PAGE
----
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Cognitive-behavioural therapy (CBT) is an effective treatment for depressed adults. CBT interventions are complex, as they include multiple content components and can be delivered in different ways. We compared the effectiveness of different types of therapy, different components and combinations of components and aspects of delivery used in CBT interventions for adult depression. We conducted a systematic review of randomised controlled trials in adults with a primary diagnosis of depression, which included a CBT intervention. Outcomes were pooled using a component-level network meta-analysis. Our primary analysis classified interventions according to the type of therapy and delivery mode. We also fitted more advanced models to examine the effectiveness of each content component or combination of components. We included 91 studies and found strong evidence that CBT interventions yielded a larger short-term decrease in depression scores compared to treatment-as-usual, with a standardised difference in mean change of −1.11 (95% credible interval −1.62 to −0.60) for face-to-face CBT, −1.06 (−2.05 to −0.08) for hybrid CBT, and −0.59 (−1.20 to 0.02) for multimedia CBT, whereas wait list control showed a detrimental effect of 0.72 (0.09 to 1.35). We found no evidence of specific effects of any content components or combinations of components. Technology is increasingly used in the context of CBT interventions for depression. Multimedia and hybrid CBT might be as effective as face-to-face CBT, although results need to be interpreted cautiously. The effectiveness of specific combinations of content components and delivery formats remain unclear. Wait list controls should be avoided if possible.
Radiation oncology information systems (OIS) play a crucial role in radiation therapy by ensuring accurate and safe delivery of treatment. A MOSAIQ OIS system is currently used to support undergraduate radiation therapist training at Queensland University of Technology. This review addresses the rationale for implementation and integration in teaching environments and explores the pedagogical benefits supported by educational theory.
A review of MOSAIQ functionality shows potential to transform learning through the development of authentic and engaging learning tasks. It provides students with an opportunity to learn two-dimensional image matching through the use of digitally reconstructed radiographs and electronic portal images as well as three-dimensional image matching using computed tomography (CBCT) data in a safe learning environment without clinical time pressures. In addition, this provides the students with knowledge of quality assurance (QA) checks through the verification of treatment parameters and the transfer of information from the planning system to the treatment units. However, there are several potential challenges and practical considerations that need to be overcome.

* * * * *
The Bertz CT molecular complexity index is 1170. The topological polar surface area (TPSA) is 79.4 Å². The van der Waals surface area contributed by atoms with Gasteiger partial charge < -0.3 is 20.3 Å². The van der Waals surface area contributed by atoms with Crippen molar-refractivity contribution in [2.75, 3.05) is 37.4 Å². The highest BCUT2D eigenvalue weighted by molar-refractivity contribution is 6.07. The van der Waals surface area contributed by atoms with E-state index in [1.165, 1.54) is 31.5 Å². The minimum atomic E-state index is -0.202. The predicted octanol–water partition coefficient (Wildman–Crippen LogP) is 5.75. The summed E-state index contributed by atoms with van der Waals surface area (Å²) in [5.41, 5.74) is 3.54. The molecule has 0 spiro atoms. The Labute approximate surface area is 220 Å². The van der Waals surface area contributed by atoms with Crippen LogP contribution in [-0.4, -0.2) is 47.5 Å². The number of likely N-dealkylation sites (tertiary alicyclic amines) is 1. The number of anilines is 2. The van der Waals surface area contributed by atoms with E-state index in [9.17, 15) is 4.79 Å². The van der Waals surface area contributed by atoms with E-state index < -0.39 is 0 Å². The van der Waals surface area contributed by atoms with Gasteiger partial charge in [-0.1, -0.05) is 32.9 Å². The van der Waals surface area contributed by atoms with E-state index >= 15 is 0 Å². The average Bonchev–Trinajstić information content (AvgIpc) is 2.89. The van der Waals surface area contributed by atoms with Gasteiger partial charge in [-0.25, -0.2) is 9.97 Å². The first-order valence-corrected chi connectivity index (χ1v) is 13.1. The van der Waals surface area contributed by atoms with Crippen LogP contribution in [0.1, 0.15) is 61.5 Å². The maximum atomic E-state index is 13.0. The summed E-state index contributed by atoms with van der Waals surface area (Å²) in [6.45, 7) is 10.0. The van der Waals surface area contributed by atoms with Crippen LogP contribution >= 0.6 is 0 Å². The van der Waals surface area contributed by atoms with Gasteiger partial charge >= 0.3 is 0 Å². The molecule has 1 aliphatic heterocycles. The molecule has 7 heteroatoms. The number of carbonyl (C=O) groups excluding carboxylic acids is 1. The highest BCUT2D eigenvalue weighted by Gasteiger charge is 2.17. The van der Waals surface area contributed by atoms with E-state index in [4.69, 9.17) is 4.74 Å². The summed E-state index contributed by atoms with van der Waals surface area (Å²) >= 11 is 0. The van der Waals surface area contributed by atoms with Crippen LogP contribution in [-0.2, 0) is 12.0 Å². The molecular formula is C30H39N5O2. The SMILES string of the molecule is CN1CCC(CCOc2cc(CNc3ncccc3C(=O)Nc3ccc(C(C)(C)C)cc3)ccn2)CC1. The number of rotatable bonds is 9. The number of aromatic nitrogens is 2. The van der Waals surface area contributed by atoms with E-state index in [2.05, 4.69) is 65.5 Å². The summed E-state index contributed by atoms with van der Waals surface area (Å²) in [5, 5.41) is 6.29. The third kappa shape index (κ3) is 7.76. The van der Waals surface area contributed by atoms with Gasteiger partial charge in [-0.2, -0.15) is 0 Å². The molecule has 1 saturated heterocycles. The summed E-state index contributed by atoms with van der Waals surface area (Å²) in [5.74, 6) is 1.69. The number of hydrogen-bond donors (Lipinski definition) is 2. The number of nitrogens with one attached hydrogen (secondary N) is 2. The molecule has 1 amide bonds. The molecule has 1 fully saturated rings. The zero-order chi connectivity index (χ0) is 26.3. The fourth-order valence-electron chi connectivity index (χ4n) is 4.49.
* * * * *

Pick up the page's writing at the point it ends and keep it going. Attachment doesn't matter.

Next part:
The application of MOSAIQ OIS could potentially transform teaching and learning strategies for student radiation therapists. Increased knowledge and hands-on skills at undergraduate levels in areas such as image matching and QA can be powerful tools to drive the standards of practice a step further.
Discovery of ultra-compact dwarfs (UCDs) in the past 15 years blurs the once thought clear division between classic globular clusters (GCs) and early-type galaxies. The intermediate nature of UCDs, which are larger and more massive than typical GCs but more compact than typical dwarf galaxies, has triggered hot debate on whether UCDs should be considered galactic in origin or merely the most extreme GCs. Previous studies of various scaling relations, stellar populations and internal dynamics did not give an unambiguous answer to the primary origin of UCDs. In this contribution, we present the first ever detailed study of global dynamics of 97 UCDs (rh ≳ 10 pc) associated with the central cD galaxy of the Virgo cluster, M87. We found that UCDs follow a different radial number density profile and different rotational properties from GCs. The orbital anisotropies of UCDs are tangentially-biased within ~ 40 kpc of M87 and become radially-biased with radius further out. In contrast, the blue GCs, which have similar median colors to our sample of UCDs, become more tangentially-biased at larger radii beyond ~ 40 kpc. Our analysis suggests that most UCDs in M87 are not consistent with being merely the most luminous and extended examples of otherwise normal GCs. The radially-biased orbital structure of UCDs at large radii is in general agreement with the scenario that most UCDs originated from the tidally threshed dwarf galaxies.
Although cryopreservation is routinely used for the storage of
range of biological organisms, few
studies have been conducted to determine whether cryopreservation increases
the frequency of
mutation. A procedure for the cryopreservation of Drosophila melanogaster
embryos has recently
been developed. Cryopreservation of D. melanogaster is of special
interest to geneticists and
evolutionary biologists because it would make it possible to assay control
populations simultaneously during long-term studies. Before cryopreserved
embryos can be used
for such studies, it is first necessary to show that cryopreservation
is not mutagenic. We tested for
mutagenic effects of cryopreservation in D. melanogaster
embryos with an X-linked, recessive lethal
assay. The mutation rates of cryopreserved and control flies were not
significantly different. We
can be 95% certain that cryopreservation does not increase mutation
by a factor greater than 2·39.
This is the first quantitative estimate of the mutagenic effect of
cryopreservation on the germ line
of a metazoan. The results are reassuring when considering the genetic
impact of cryopreservation on mammalian gametes and embryos.